(b2) The number of natto bacilli in the straw increase and produce a sticky substance .
(b3) The natto bacilli in the straw increase in number and produce a sticky substance .
(c2) While the number of natto bacilli in the straw increase, they produce a sticky substance.
(c3) While the natto bacilli in the straw increase in number, they produce a sticky substance.

I've heard that sentences like (d) or (f) sound strange. Is that true?
(d1) Traffic accidents are increasing these days.
(e1) Cars in the world are increasing.

How about these?
(d2) The number of traffic accidents are increasing these days.
(d3) Traffic accidents are increasing in number these days.
(e2) The number of cars in the world are increasing.
(e3) Cars in the world are increasing in number.

Majestic, would the verb multiply mean almost the same as "increase in number"?  

Hirashin
 

Majestic

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Sorry, maybe we're all making this too difficult. "Increase" is fine.
For me, bacili is an unusual word - it isn't used in everyday conversation. It is correct and valid, but it doesn't come into my daily conversation. When I read your sentence "a" I skim over the word bacilli, not immediately realizing it is the plural of bacillus. Then, when I get to the verb "increase" it seems strange. It almost looks like it goes with the word "straw", so in my mind I think, "what is a straw increase"? . I have to reread the sentence to understand that increase goes with bacilli.

Paradoxically, changing it to "increases" solves this problem. In my mind I immediately realize it is linked to the word bacilli - even though it is in conflict with the plural word bacilli. I think maybe Wonko and I are in agreement on this. It sounds right, but it is, in fact, wrong (as Indojindesu correctly pointed out).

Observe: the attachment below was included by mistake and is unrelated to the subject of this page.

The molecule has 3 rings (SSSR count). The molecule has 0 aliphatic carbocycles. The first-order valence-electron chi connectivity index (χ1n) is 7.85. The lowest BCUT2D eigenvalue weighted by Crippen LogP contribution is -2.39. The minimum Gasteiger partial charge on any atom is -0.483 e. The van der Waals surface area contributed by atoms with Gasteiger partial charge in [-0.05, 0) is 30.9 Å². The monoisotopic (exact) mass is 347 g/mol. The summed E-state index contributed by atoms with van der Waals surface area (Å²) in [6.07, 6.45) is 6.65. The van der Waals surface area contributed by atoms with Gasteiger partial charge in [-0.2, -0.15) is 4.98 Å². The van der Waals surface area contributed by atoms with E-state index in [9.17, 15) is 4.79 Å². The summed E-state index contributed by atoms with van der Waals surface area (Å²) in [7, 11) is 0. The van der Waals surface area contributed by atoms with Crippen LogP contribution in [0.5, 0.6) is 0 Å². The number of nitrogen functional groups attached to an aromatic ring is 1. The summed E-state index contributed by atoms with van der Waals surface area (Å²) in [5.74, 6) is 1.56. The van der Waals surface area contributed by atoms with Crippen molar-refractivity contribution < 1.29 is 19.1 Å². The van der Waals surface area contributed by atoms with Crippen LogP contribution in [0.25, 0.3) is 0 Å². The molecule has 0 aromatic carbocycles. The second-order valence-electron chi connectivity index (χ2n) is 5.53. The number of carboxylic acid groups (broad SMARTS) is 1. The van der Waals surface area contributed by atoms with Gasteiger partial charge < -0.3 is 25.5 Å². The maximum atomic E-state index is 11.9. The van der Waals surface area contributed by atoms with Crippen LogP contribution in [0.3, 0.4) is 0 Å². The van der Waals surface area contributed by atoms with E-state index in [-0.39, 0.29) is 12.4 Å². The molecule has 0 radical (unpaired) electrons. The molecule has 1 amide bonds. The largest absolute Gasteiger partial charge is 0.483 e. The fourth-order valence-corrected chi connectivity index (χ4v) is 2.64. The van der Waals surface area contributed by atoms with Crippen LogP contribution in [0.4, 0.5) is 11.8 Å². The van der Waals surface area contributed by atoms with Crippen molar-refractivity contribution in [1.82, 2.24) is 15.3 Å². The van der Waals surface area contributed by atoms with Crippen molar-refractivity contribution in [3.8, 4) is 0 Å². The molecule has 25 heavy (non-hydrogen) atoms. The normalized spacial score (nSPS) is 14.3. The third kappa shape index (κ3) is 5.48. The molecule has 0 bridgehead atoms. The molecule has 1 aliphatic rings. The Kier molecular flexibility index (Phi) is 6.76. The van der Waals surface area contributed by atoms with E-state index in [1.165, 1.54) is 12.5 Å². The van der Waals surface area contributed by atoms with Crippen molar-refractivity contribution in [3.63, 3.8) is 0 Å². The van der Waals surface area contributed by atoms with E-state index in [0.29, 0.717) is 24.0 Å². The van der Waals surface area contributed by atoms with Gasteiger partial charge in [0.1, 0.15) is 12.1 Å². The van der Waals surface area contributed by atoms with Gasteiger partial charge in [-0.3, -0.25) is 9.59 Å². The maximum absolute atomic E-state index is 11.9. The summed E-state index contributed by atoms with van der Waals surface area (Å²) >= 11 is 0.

Regarding the word multiply, it seems to be more appropriate when talking about propagation, breeding, procreation, etc... Maybe it feels more appropriate because it hints at exponential increase, rather than a simple addition, or linear increase. So when you are talking about bacteria, you are probably talking about exponential increase, rather than just the addition of one or two bacterium.
 

Majestic

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(a2) The number of natto bacilli in the straw increase, producing a sticky substance .
Number is singular, so you need to use increases..
(a3) The natto bacilli in the straw increase in number, producing a sticky substance .
Fine
(b2) The number of natto bacilli in the straw increase and produce a sticky substance .
Again, there is disagreement between number (singular) and increase (plural).
(b3) The natto bacilli in the straw increase in number and produce a sticky substance .
Fine
(c2) While the number of natto bacilli in the straw increase, they produce a sticky substance.
Again, disagreement between singular and plural.
(c3) While the natto bacilli in the straw increase in number, they produce a sticky substance.
Fine

I've heard that sentences like (d) or (f) sound strange. Is that true?
(d1) Traffic accidents are increasing these days.
Fine. Some people might prefer to say The number of traffic accidents is increasing. A question of style, more than grammar.
(e1) Cars in the world are increasing.
This indeed sounds strange to me - I would prefer The number of cars is increasing.


How about these?
(d2) The number of traffic accidents are increasing these days.
Again, number is singular, so is increasing.
(d3) Traffic accidents are increasing in number these days.
Fine
(e2) The number of cars in the world are increasing.
are > is
(e3) Cars in the world are increasing in number.
Fine
 

indojindesu

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Majestic has explained the concept far better than I ever could, so I'l just click the agree and like button on his post! :D
 

hirashin

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Thank you very much for the detailed explanation, Majestic. I appreciate it.